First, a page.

This last week we welcomed the Archbishop of Canterbury to the city and diocese. Many have commented on his humanity and humour, his easy manner with faith and civic leaders as well as homeless guests at Garden House. When he left us on Wednesday he caught a plane and flew to Rome to be with the political leaders of South Sudan at the Vatican. A stark contrast to touring Peterborough and Northamptonshire seeing projects, but actually another example of how the Christian church can bring the light of love into human lives and in the case of Sudanese leaders, seeking to bring a peaceful resolution to a bitter conflict. What happened during that meeting in Rome has been widely reported in the press, when Pope Francis got down on the floor and kissed the feet of three Sudanese politicians, each in conflict with the others. It was dramatic, powerful and poignant.
When someone with a major role, beit religious or otherwise, stoops down and humbles themselves before others it has a powerful effect of stripping away the power dynamic in the room. No longer is everyone playing the same game, or indeed accepting the ground rules for how it is to be played. Suddenly one has removed themselves from this and that vulnerability is actually a profoundly powerful moment. It says I am not bound by your recognition of my status, but am appealing, bowing down, before something much greater, in this case the power of the love of God which calls us, holds us and brings us together. It is an appeal to those on the receiving end to connect with that divine power and grace, and stop their warring.
If this sounds familiar, well we’ve just heard it retold in the Passion story of Jesus. On Thursday we will see Jesus break the power dynamic of his disciples, and by extension our own, as he takes a towel to wash their feet. The Lord of lords and King of kings makes himself a humble servant, demonstrating and begging that we live differently. We are encouraged to do the same, but there is so much more to this command than to clean shoes or even expand it to whatever acts of loving service we may come up with – from care for the vulnerable to feeding the hungry. It is also a call to break the power dynamic that looks for our own status and power, position and ranking. I learnt a long time ago that the most powerful hand you can hold is the one that is prepared to leave the game, not as some kind of brinkmanship but really walk away. It is the powerful hand that says this game does not define me or control me. That power of powerlessness, that strong vulnerability, can silence and overwhelm.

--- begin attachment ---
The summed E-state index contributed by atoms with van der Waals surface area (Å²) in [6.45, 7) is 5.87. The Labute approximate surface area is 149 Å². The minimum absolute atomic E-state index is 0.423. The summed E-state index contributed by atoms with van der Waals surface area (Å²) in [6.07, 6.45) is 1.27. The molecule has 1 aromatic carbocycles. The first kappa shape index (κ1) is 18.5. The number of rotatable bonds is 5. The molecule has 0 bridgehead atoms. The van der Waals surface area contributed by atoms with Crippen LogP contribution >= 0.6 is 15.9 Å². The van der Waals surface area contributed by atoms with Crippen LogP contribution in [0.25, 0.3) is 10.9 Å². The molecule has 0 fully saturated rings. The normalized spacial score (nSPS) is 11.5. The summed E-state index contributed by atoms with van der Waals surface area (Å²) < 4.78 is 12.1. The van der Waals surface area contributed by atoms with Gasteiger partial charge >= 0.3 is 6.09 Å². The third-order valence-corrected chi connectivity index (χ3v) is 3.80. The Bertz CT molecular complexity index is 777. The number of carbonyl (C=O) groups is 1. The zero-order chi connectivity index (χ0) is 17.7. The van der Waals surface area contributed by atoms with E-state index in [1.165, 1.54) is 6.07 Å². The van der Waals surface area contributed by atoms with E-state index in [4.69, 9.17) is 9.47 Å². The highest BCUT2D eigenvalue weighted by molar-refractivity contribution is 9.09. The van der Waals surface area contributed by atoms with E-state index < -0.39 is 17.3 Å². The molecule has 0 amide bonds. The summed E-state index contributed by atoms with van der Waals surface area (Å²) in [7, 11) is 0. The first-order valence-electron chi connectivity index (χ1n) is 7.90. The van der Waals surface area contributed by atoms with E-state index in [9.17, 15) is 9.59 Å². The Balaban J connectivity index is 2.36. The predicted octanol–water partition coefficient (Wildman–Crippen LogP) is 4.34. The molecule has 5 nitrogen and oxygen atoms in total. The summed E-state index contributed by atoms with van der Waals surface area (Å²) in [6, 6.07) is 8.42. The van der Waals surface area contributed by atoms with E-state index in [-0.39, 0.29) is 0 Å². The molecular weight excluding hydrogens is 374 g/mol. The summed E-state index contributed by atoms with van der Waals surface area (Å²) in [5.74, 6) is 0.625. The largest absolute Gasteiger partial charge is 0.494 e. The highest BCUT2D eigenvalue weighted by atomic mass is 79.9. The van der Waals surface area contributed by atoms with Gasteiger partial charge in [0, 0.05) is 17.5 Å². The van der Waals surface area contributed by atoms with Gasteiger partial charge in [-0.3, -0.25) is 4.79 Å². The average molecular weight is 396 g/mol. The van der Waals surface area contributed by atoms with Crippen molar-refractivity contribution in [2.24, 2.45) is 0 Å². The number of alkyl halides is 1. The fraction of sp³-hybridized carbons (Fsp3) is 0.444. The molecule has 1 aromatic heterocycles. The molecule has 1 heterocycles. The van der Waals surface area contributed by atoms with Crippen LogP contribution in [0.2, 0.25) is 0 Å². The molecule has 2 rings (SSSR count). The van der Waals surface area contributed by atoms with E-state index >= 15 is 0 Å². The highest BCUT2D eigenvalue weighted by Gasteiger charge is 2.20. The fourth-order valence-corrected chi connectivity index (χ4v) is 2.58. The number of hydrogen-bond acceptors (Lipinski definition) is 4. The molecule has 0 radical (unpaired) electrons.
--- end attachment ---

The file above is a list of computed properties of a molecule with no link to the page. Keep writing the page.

The whole of Holy Week is a slow-motion exercise in Jesus refusing to play power politics, but rather calling people to a higher command. His riding in on a donkey – a humble beast, his agony in the garden, his arrest and trial – trumped up and facing false accusations, his being abused before the crowd who become a mob baying for his blood, his humiliation on the cross, dying and burial. It is sacrificial and self-giving, it is to place trust in the higher purpose and power. The story of Holy Week, the most important week of the Christian year, overturns our priorities in so many ways. Here losing life becomes the gateway to truly finding it. The ultimate defiance is to refuse to acknowledge the power of the one who threatens and abuses, and to refuse to give them the status of controlling, of defining the moment.
Through this week we see Christ’s power displayed through what looks like powerlessness, but is actually the complete opposite. In emptying himself of the way the world sees power, in terms of coercion and zero sum wins, he subverts it and redefines the purpose of the whole venture. It is in serving and giving that we find the purpose of life more clearly revealed. It is the power of love overcoming the love of power.
Sermon for Palm Sunday, Peterborough Parish Church, Sunday 14th April 2019